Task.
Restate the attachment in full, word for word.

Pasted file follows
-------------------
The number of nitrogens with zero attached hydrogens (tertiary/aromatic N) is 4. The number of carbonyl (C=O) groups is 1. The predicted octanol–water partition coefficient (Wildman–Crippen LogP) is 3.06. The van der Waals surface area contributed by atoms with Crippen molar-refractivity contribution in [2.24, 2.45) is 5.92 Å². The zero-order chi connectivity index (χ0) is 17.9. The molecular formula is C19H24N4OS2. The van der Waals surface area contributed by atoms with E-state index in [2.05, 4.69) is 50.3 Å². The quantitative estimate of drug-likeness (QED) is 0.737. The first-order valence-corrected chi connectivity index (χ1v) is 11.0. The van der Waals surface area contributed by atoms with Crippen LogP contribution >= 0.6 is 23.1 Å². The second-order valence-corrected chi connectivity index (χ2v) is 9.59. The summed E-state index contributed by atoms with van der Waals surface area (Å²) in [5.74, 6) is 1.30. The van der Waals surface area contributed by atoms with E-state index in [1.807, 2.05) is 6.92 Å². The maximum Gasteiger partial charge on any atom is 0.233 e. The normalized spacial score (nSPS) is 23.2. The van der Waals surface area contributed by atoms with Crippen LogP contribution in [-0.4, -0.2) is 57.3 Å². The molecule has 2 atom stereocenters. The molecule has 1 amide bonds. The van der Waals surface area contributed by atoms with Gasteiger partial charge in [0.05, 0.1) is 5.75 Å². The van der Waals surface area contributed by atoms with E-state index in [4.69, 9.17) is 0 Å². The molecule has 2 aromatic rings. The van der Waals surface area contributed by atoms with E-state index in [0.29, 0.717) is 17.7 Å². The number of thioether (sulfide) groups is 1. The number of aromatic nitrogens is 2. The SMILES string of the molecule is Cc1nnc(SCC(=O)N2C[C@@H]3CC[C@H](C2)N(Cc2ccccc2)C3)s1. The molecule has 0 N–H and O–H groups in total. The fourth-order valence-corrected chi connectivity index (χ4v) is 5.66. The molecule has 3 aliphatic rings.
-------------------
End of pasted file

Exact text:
The number of nitrogens with zero attached hydrogens (tertiary/aromatic N) is 4. The number of carbonyl (C=O) groups is 1. The predicted octanol–water partition coefficient (Wildman–Crippen LogP) is 3.06. The van der Waals surface area contributed by atoms with Crippen molar-refractivity contribution in [2.24, 2.45) is 5.92 Å². The zero-order chi connectivity index (χ0) is 17.9. The molecular formula is C19H24N4OS2. The van der Waals surface area contributed by atoms with E-state index in [2.05, 4.69) is 50.3 Å². The quantitative estimate of drug-likeness (QED) is 0.737. The first-order valence-corrected chi connectivity index (χ1v) is 11.0. The van der Waals surface area contributed by atoms with Crippen LogP contribution >= 0.6 is 23.1 Å². The second-order valence-corrected chi connectivity index (χ2v) is 9.59. The summed E-state index contributed by atoms with van der Waals surface area (Å²) in [5.74, 6) is 1.30. The van der Waals surface area contributed by atoms with E-state index in [1.807, 2.05) is 6.92 Å². The maximum Gasteiger partial charge on any atom is 0.233 e. The normalized spacial score (nSPS) is 23.2. The van der Waals surface area contributed by atoms with Crippen LogP contribution in [-0.4, -0.2) is 57.3 Å². The molecule has 2 atom stereocenters. The molecule has 1 amide bonds. The van der Waals surface area contributed by atoms with Gasteiger partial charge in [0.05, 0.1) is 5.75 Å². The van der Waals surface area contributed by atoms with E-state index in [4.69, 9.17) is 0 Å². The molecule has 2 aromatic rings. The van der Waals surface area contributed by atoms with E-state index in [0.29, 0.717) is 17.7 Å². The number of thioether (sulfide) groups is 1. The number of aromatic nitrogens is 2. The SMILES string of the molecule is Cc1nnc(SCC(=O)N2C[C@@H]3CC[C@H](C2)N(Cc2ccccc2)C3)s1. The molecule has 0 N–H and O–H groups in total. The fourth-order valence-corrected chi connectivity index (χ4v) is 5.66. The molecule has 3 aliphatic rings.